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Math

Mathematicians Use Mossberg 500 Pump-Action Shotgun To Calculate Pi 306

Posted by samzenpus
from the less-common-core-math dept.
KentuckyFC (1144503) writes "Imagine the following scenario. The end of civilization has occurred, zombies have taken over the Earth and all access to modern technology has ended. The few survivors suddenly need to know the value of pi and, being a mathematician, they turn to you. What do you do? According to a couple of Canadian mathematicians, the answer is to repeatedly fire a Mossberg 500 pump action shotgun at a square aluminum target about 20 meters away. Then imagine that the square is inscribed with an arc drawn between opposite corners that maps out a quarter circle. If the sides of the square are equal to 1, then the area of the quarter circle is pi/4. Next, count the number of pellet holes that fall inside the area of the quarter circle as well as the total number of holes. The ratio between these is an estimate of the ratio between the area of the quarter circle and the area of a square, or in other words pi/4. So multiplying this number by 4 will give you an estimate of pi. That's a process known as a Monte Carlo approximation and it is complicated by factors such as the distribution of the pellets not being random. But the mathematicians show how to handle these too. The result? According to this method, pi is 3.13, which is just 0.33 per cent off the true value. Handy if you find yourself in a post-apocalyptic world."
Twitter

44% of Twitter Users Have Never Tweeted 120

Posted by samzenpus
from the 140-characters-to-go dept.
First time accepted submitter RileyWalz (3614865) writes "Twopcharts (a third party website that records and monitors activity on Twitter) is reporting that about 44 percent of all 947 million accounts on Twitter have never posted a single tweet. Of the 550 million users who have tweeted before, 43 percent posted their last tweet over a year ago. And only about 13.3 percent have tweeted in the last 30 days. This could be a sign of many users just signing up and forgetting about their account, or they just prefer reading other's posts. Twitter is not commenting on this data, saying that they do not talk about third-party information related to its service."
Transportation

First Glow-In-the-Dark Road Debuts In Netherlands 181

Posted by samzenpus
from the shine-on dept.
An anonymous reader writes "A 500 meter (0.3 mile) stretch of road in the Netherlands has opened without the standard crop of streetlights lining its perimeter. The streetlights are believed to be unnecessary since the road markings were painted on with a mix of photo-luminescent powder, which absorbs sunlight during the day and radiates a portion of that energy back at night. Whether the modified road paint can withstand harsh weather or even provide sufficient lighting given insufficient exposure to sunlight during the day remains to be seen. The project was orchestrated by Studio Roosegaarde, which in the future plans to implement weather-sensitive road markings that would inform drivers when outside temperatures drop or rise above certain levels."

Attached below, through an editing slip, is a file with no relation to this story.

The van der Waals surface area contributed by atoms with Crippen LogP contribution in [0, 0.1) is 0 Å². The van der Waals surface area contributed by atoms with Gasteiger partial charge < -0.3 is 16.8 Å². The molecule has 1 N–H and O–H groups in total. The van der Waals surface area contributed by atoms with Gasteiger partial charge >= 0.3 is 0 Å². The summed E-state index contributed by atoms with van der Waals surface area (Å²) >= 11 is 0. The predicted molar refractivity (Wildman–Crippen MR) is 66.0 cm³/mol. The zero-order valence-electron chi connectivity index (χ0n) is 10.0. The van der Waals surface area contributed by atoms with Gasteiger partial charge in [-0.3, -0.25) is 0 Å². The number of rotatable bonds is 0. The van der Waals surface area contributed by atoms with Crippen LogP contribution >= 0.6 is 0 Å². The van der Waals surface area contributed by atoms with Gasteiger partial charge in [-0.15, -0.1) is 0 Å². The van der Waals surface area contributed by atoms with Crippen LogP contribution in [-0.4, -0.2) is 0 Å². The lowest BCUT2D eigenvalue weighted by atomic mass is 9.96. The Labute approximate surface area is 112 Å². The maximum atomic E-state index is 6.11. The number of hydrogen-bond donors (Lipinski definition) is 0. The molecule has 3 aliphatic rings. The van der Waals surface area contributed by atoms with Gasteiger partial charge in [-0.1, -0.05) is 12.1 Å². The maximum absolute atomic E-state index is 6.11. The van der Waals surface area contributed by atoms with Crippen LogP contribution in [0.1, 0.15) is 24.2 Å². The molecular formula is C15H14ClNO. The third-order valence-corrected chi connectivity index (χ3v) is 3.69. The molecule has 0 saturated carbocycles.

Google

Mr. Schmidt Goes To Washington: A Look Inside Google's Lobbying Behemoth 113

Posted by samzenpus
from the mr.-president-we-seem-to-be-alone dept.
barlevg (2111272) writes "In May 2012, in the midst of an FTC investigation into Google's search practices, the law school at George Mason University in Northern Virginia hosted a conference attended by congressmen, regulators and staffers. The topic: competition, search and social media. What none of the attendees of the conference knew was that Google was pulling many of the strings behind the event, even going so far as to suggest invited speakers. This event, as documented in The Washington Post is just a snapshot of the operations of one of the largest and highest spending lobbying entities in DC, a far cry from the one-man shop it started out as nine years ago, from a company "disdainful" of Washington's "pay-to-play" culture."
Businesses

The Comcast/TWC Merger Is About Controlling Information 106

Posted by Soulskill
from the there's-a-party-at-comcast's-house-and-attendance-is-mandatory dept.
An anonymous reader sends this excerpt from The Consumerist: "Comcast and proposed merger partner Time Warner Cable claim they don't compete because their service areas don't overlap, and that a combined company would happily divest itself of a few million customers to keeps its pay-TV market share below 30%, allowing other companies that don't currently compete with Comcast to keep not competing with Comcast. This narrow, shortsighted view fails to take into account the full breadth of what's involved in this merger — broadcast TV, cable TV, network technology, in-home technology, access to the Internet, and much more. In addition to asking whether or not regulators should permit Comcast to add 10-12 million customers, there is a more important question at the core of this deal: Should Comcast be allowed to control both what content you consume and how you get to consume it?"

Comment: Re:I dropped Dropbox (Score 1) 75

by cffrost (#46735811) Attached to: Can Web-Based Protests Be a Force for Change?

[D]epending on your use of Dropbox there are far better services. If you are simply storing and sharing files with a select few then Google drive gives you 15 GB which is a huge amount of storage in comparison.

Plus with someone like Rice onboard, how long before Dropbox ends up in an incestuous relationship with the NSA?

You claim to be concerned about "incestuous relationship[s] with the NSA," yet you recommend another corporate partner in NSA's PRISM spy-ring in favor of another. Why not find/try a tool or service that hasn't already been implicated in NSA-produced documents in serving as a front-end for one or more of their "collect it all" programs? In my view, that one of these corporate partners allows you to hand over more data to the NSA than a competitor isn't a compelling argument for its use — especially when that corporation makes their billions in part by scrutinizing and monetizing anything you give them in the first place.